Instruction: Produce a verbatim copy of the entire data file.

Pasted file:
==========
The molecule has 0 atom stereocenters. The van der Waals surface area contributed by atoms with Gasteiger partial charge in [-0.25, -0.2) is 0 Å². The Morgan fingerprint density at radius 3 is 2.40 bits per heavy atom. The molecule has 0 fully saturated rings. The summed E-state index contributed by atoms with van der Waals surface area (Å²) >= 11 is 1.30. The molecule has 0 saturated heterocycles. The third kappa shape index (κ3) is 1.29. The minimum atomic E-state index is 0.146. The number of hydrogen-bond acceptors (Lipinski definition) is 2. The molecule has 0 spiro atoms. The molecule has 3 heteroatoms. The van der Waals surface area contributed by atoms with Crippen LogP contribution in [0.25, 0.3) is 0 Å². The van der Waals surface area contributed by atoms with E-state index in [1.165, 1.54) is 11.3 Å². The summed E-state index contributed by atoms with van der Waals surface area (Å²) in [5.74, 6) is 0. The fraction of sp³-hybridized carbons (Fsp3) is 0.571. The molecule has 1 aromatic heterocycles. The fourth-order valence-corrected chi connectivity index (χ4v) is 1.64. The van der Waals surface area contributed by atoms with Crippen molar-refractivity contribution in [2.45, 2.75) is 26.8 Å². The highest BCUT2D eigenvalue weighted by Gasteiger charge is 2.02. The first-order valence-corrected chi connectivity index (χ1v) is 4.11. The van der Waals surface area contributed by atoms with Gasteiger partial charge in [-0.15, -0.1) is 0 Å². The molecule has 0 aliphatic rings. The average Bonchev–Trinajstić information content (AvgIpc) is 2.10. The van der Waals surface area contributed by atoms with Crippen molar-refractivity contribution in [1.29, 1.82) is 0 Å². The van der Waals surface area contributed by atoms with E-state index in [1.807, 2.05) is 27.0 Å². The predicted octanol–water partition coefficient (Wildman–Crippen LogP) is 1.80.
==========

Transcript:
The molecule has 0 atom stereocenters. The van der Waals surface area contributed by atoms with Gasteiger partial charge in [-0.25, -0.2) is 0 Å². The Morgan fingerprint density at radius 3 is 2.40 bits per heavy atom. The molecule has 0 fully saturated rings. The summed E-state index contributed by atoms with van der Waals surface area (Å²) >= 11 is 1.30. The molecule has 0 saturated heterocycles. The third kappa shape index (κ3) is 1.29. The minimum atomic E-state index is 0.146. The number of hydrogen-bond acceptors (Lipinski definition) is 2. The molecule has 0 spiro atoms. The molecule has 3 heteroatoms. The van der Waals surface area contributed by atoms with Crippen LogP contribution in [0.25, 0.3) is 0 Å². The van der Waals surface area contributed by atoms with E-state index in [1.165, 1.54) is 11.3 Å². The summed E-state index contributed by atoms with van der Waals surface area (Å²) in [5.74, 6) is 0. The fraction of sp³-hybridized carbons (Fsp3) is 0.571. The molecule has 1 aromatic heterocycles. The fourth-order valence-corrected chi connectivity index (χ4v) is 1.64. The van der Waals surface area contributed by atoms with Crippen molar-refractivity contribution in [2.45, 2.75) is 26.8 Å². The highest BCUT2D eigenvalue weighted by Gasteiger charge is 2.02. The first-order valence-corrected chi connectivity index (χ1v) is 4.11. The van der Waals surface area contributed by atoms with Gasteiger partial charge in [-0.15, -0.1) is 0 Å². The molecule has 0 aliphatic rings. The average Bonchev–Trinajstić information content (AvgIpc) is 2.10. The van der Waals surface area contributed by atoms with Crippen molar-refractivity contribution in [1.29, 1.82) is 0 Å². The van der Waals surface area contributed by atoms with E-state index in [1.807, 2.05) is 27.0 Å². The predicted octanol–water partition coefficient (Wildman–Crippen LogP) is 1.80.